Big Fly is more positive depiction of a fly who is benevolent and who mediates between man and god.  When heroes get into trouble, it is Big Fly who will guide them.  Another interesting use of flies as symbols is from ancient Egypt where large golden flies were awards for valour and tenacity in battle, possibly because of the way a fly will return to try and bite it’s victim even after it’s been swatted away.  A particular type of fly with a metallic green or blue appearance was considered to be the spirit of a person and so shouldn’t be killed.  And a fly helped the goddess Inanna in an ancient Sumerian poem.

Being a bit more specific about flies, we find the mosquito in a number of interesting myths.  In Mayan mythology, the mosquito was a spy who learned about people by biting them.  The Tahltan of British Columbia have a tale about a mosquito which explains the behaviour of the woodboring beetle.

“A long time ago, Wormwood (the larvae of a beetle) and Mosquito lived together.  Day after day, Wormwood saw Mosquito come home swollen with blood that he had eaten.  When questioned, Mosquito, not wishing to give away his secret, replied that he had sucked it out of trees.  Wormwood immediately attacked the trees, and to this day he and his descendants bore into the wood looking for blood.”
– Gene Kritsky and Ron Cherry

Other stories explain the existence of mosquitoes as the result of ash from significant fires, such as the burning of a cannibal or the burning of an immortal giant.

Perhaps unsurprisingly, we find mosquito monsters in myth.  The Great Mosquito features in stories from some native americans and it is told that the monster swooped down into villages and destroyed many people.  In Thai mythology, mosquitoes the size of chickens inhabit the World of the Dead.

Turning from specific species to the themes covered in insect mythology, we find insects feature in creation myths, stories of metamorphosis and we also find them playing positive and negative roles including helpfulness, industriousness, evil beings and plagues.  Myths are also told to explain the behaviour of different insects.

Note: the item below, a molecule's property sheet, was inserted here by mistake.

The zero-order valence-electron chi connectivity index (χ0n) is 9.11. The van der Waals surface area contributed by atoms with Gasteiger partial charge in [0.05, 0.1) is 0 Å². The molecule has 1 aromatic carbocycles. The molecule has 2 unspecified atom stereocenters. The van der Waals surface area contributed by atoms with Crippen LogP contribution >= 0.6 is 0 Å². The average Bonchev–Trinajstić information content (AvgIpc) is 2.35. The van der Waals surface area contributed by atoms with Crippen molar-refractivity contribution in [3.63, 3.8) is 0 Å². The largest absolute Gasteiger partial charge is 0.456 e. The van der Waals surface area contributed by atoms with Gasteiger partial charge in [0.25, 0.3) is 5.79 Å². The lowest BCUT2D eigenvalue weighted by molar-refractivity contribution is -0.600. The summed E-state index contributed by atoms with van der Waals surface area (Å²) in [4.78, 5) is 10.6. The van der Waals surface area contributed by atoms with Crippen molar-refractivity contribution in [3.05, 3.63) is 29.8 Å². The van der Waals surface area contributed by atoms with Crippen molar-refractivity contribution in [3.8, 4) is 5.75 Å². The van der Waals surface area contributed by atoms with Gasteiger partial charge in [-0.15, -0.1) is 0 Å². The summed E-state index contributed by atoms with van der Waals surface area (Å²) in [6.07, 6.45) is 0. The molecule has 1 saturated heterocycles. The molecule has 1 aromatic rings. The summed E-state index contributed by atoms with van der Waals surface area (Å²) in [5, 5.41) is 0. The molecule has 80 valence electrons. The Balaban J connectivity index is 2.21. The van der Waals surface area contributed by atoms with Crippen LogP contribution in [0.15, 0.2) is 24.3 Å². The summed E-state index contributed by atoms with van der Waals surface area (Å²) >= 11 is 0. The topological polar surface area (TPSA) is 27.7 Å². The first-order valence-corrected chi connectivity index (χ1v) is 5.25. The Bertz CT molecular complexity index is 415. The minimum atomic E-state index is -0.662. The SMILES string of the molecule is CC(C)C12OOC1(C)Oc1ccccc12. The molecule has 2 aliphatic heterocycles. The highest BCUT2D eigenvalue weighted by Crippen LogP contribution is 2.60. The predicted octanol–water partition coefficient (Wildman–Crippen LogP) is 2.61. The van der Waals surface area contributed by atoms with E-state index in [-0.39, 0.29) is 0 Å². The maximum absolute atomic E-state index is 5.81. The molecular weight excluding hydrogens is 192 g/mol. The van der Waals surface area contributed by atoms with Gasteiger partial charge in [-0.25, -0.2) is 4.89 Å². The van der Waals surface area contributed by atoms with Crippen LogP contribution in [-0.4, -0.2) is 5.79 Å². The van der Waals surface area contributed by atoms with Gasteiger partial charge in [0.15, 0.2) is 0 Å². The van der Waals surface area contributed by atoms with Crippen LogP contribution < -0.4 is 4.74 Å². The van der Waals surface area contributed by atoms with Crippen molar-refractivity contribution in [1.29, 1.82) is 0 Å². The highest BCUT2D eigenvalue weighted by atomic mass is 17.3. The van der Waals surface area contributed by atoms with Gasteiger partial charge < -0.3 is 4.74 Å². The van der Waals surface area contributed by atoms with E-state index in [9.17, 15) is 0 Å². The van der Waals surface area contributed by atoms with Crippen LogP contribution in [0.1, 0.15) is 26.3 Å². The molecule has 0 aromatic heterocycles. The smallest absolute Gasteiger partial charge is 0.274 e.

Kritsky and Cherry considered the different groups of insects and the different types of myths they star in and found that whilst most groups of insects feature reasonably equally in creation myths around the world, flies very rarely do.  When it comes to considering metamorphosis, Charles Hogue said:

“It is logical that the changes attending developmental metamorphosis led unrelated cultures to a parallel adoption of winged adult insects as symbols of the soul.”

And indeed, we find that butterflies, moths and other insects which transform are featured in regeneration and immortality myths around the world.

Beetles, ants, wasps and bees are rarely depicted negatively whilst flies overwhelmingly were and conversely, whilst most insects feature in positive roles the flies do not.

There is also a role for insects in mythology as punishers.  One particularly nasty example is from China where the sixth hell is for those guilty of sacrilege.  The punishments included being devoured by locusts.  The ninth hell, for incendiaries and obscene painters, is divided into 16 smaller hells and punishments include being devoured by wasps, ants and scorpions.  Something to remember when you’re painting obscene things…

Further reading: